Although the health benefits of swimming are well documented, there are also some diseases — such as bladder cancer and asthma — that have been linked to disinfection byproducts in treated recreational water.
It is probably a good idea to define what we mean by disinfection byproduct. Generally, these are partially oxidized materials that are introduced into the water by swimmers as well as leaves and other debris.
These partially oxidized materials, such as chlorinated or brominated sweat, (skin cells, body oils, sunscreens, fecal matter, etc.) become part of the makeup of the water.
Some of these are volatile, evaporating to some extent, and depending on the air circulation may accumulate at the water/air interface.
Considering how people generally soak in a spa, faces low and close to the water surface, an obvious question to ask is, what are we breathing?
One might also ask if there is any difference in the formation of certain types of disinfection by-products as a function of the unique conditions presented by a spa as compared to a swimming pool.
The most obvious difference between the disinfection chemistry of a spa versus a swimming pool is the effect of temperature. Temperature affects disinfection chemistry in three important ways.
First, hot water increases the release of human output (or sweat). Elevated temperatures raise the rate of perspiration, which leads to an increase in the raw material that will ultimately convert into disinfection by-products.
Second, water temperature also changes the reaction rates of disinfection by-product formation. In general, these types of reactions increase at higher temperatures.
Finally, hot water also affects the volatilization rates of the disinfection by-products. In other words, the heated water leads to higher evaporation of some by-products into the air.
These effects are interrelated and were discussed in a 2017 review that appeared in the Journal of Environmental Sciences in an article entitled “Occurrence and formation of disinfection by-products in the swimming pool environment: a critical review.”
Hot water promotes the release of bather-load-derived precursors such as chemicals found in sweat, which increases with higher water temperature. The increased concentration of these precursors, combined with a generally higher usage of disinfectants, leads to an increase in disinfection by-product formation.
Many disinfection by-products have been shown to have adverse impacts on health. Several studies have found a correlation between swimming pool attendance and health issues, particularly asthma. Many studies have linked asthma to volatile disinfection by-products such as chloramines and especially trichloramine. This is further corroborated by increased negative health effects for those who frequent indoor swimming pools as compared to those outdoor. Similarly, competitive and regular swimmers have been reported to experience higher cases of asthma and other respiratory issues compared to participants in other professional sports.
Further evidence of the negative health effects of disinfection byproducts comes from a survey of lifeguards working at indoor pools, where 55% suffered from respiratory and other health issues.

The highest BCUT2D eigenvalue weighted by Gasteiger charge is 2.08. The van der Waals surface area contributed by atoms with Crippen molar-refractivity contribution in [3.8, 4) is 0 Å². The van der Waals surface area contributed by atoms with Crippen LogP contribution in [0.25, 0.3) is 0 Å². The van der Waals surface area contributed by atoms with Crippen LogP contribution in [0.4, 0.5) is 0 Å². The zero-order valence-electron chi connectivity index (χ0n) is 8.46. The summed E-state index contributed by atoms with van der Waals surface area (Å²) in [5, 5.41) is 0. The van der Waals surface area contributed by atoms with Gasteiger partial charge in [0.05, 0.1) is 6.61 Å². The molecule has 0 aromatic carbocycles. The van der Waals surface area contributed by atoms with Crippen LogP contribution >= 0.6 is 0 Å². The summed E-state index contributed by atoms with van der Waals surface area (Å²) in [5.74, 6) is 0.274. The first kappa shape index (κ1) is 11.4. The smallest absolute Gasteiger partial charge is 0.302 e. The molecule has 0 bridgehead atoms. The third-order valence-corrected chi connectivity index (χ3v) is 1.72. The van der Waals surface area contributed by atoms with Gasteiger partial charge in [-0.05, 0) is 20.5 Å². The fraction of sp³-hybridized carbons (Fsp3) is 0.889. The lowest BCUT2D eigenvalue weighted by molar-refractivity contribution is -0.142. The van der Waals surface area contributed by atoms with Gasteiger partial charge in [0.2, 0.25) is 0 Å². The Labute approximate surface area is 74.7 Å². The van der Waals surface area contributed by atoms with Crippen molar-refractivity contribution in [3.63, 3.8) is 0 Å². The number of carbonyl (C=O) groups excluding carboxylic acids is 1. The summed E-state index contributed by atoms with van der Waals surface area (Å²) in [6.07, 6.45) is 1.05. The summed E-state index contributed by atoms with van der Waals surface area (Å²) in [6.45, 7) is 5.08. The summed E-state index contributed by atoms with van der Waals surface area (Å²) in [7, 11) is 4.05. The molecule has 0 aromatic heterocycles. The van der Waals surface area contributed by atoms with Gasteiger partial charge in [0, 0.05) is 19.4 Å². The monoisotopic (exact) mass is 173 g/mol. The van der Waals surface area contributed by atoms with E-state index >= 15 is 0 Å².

Other studies have linked trihalomethane swimming exposure to bladder cancer. Collectively, these studies have associated an increased risk for bladder cancer due to dermal and inhalation exposure of certain kinds of disinfection by-products in disinfected water.
To sum it up, disinfection byproducts are not good for human health, and there are more of them in a hot tub than in a swimming pool.
Then, there is also the choice of sanitizer to consider. For spas and hot tubs, many operators prefer bromine over chlorine.
Therefore, it seems relevant to consider whether there is any difference in the harmful effects of the disinfection by-products produced by either sanitizer. This topic was explored in a 2022 journal publication entitled “ Disinfection byproducts in chlorinated or brominated swimming pools and spas: Role of brominated DBPs and association with mutagenicity.”
Researchers found that brominated disinfection by-products were significantly associated with the increased mutagenicity of treated water. Specifically, brominated pools and spas are almost twice as mutagenic as chlorinated ones. Translation: Bromine disinfection by-products are much worse than chlorine disinfection by-products.
They also found that the concentration of bromine disinfection by-products is a lot higher than chlorine disinfection by-products. Translation: Bromine-treated water produces a lot more brominated bad stuff than chlorine-treated water produces chlorinated bad stuff.
They found that increased human outputs (sweat) associated with increased use of pools and spas raises both the concentration and mutagenicity of the water. Translation: The more you use the water, the more bad stuff will form, and the worse it will be.
Finally, higher temperatures and less water exchange result in a lot more disinfection by-products, regardless of whether chlorine or bromine is used. That means that heated spas produce more disinfection by-products than a cool pool.
Reading a study like this, it seems obvious which sanitizer is best for a spa.